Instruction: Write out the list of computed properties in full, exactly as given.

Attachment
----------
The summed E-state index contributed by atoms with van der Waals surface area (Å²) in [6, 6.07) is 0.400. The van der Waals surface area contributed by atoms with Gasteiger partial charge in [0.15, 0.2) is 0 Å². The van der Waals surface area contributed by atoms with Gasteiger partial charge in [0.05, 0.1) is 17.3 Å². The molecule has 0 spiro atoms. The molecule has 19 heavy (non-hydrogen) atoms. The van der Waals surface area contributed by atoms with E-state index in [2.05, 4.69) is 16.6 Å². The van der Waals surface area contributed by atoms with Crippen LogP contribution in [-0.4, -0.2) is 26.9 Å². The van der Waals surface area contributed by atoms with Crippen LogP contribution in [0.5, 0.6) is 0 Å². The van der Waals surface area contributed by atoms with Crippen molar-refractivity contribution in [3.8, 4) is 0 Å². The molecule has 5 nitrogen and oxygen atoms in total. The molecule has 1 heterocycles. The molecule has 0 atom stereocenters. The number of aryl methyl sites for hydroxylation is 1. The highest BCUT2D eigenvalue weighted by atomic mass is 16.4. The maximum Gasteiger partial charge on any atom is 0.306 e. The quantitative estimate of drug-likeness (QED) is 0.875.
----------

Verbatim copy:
The summed E-state index contributed by atoms with van der Waals surface area (Å²) in [6, 6.07) is 0.400. The van der Waals surface area contributed by atoms with Gasteiger partial charge in [0.15, 0.2) is 0 Å². The van der Waals surface area contributed by atoms with Gasteiger partial charge in [0.05, 0.1) is 17.3 Å². The molecule has 0 spiro atoms. The molecule has 19 heavy (non-hydrogen) atoms. The van der Waals surface area contributed by atoms with E-state index in [2.05, 4.69) is 16.6 Å². The van der Waals surface area contributed by atoms with Crippen LogP contribution in [-0.4, -0.2) is 26.9 Å². The van der Waals surface area contributed by atoms with Crippen LogP contribution in [0.5, 0.6) is 0 Å². The van der Waals surface area contributed by atoms with Crippen molar-refractivity contribution in [3.8, 4) is 0 Å². The molecule has 5 nitrogen and oxygen atoms in total. The molecule has 1 heterocycles. The molecule has 0 atom stereocenters. The number of aryl methyl sites for hydroxylation is 1. The highest BCUT2D eigenvalue weighted by atomic mass is 16.4. The maximum Gasteiger partial charge on any atom is 0.306 e. The quantitative estimate of drug-likeness (QED) is 0.875.